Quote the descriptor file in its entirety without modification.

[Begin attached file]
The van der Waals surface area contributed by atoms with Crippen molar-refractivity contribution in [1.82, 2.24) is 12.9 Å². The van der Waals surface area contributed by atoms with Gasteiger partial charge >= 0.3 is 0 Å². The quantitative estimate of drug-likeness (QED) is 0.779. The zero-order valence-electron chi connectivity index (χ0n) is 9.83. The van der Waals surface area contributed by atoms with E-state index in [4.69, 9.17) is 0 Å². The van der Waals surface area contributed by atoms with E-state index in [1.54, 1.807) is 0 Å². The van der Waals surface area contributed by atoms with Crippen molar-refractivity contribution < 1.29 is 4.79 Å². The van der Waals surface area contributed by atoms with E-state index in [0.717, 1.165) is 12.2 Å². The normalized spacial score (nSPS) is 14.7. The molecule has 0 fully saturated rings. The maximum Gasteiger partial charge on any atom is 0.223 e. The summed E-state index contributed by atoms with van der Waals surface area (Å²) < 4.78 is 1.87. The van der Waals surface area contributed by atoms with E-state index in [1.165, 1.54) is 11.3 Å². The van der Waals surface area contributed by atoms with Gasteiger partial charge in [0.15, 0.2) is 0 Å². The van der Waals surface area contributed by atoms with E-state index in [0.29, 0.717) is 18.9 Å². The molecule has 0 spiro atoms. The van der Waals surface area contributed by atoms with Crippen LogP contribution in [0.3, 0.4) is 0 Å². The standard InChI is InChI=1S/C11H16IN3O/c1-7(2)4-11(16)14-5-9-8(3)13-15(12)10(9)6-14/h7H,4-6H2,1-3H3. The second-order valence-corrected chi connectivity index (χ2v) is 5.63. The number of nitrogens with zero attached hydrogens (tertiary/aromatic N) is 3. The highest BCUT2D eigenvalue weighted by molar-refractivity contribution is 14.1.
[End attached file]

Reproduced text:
The van der Waals surface area contributed by atoms with Crippen molar-refractivity contribution in [1.82, 2.24) is 12.9 Å². The van der Waals surface area contributed by atoms with Gasteiger partial charge >= 0.3 is 0 Å². The quantitative estimate of drug-likeness (QED) is 0.779. The zero-order valence-electron chi connectivity index (χ0n) is 9.83. The van der Waals surface area contributed by atoms with E-state index in [4.69, 9.17) is 0 Å². The van der Waals surface area contributed by atoms with E-state index in [1.54, 1.807) is 0 Å². The van der Waals surface area contributed by atoms with Crippen molar-refractivity contribution < 1.29 is 4.79 Å². The van der Waals surface area contributed by atoms with E-state index in [0.717, 1.165) is 12.2 Å². The normalized spacial score (nSPS) is 14.7. The molecule has 0 fully saturated rings. The maximum Gasteiger partial charge on any atom is 0.223 e. The summed E-state index contributed by atoms with van der Waals surface area (Å²) < 4.78 is 1.87. The van der Waals surface area contributed by atoms with E-state index in [1.165, 1.54) is 11.3 Å². The van der Waals surface area contributed by atoms with Gasteiger partial charge in [0.15, 0.2) is 0 Å². The van der Waals surface area contributed by atoms with E-state index in [0.29, 0.717) is 18.9 Å². The molecule has 0 spiro atoms. The van der Waals surface area contributed by atoms with Crippen LogP contribution in [0.3, 0.4) is 0 Å². The standard InChI is InChI=1S/C11H16IN3O/c1-7(2)4-11(16)14-5-9-8(3)13-15(12)10(9)6-14/h7H,4-6H2,1-3H3. The second-order valence-corrected chi connectivity index (χ2v) is 5.63. The number of nitrogens with zero attached hydrogens (tertiary/aromatic N) is 3. The highest BCUT2D eigenvalue weighted by molar-refractivity contribution is 14.1.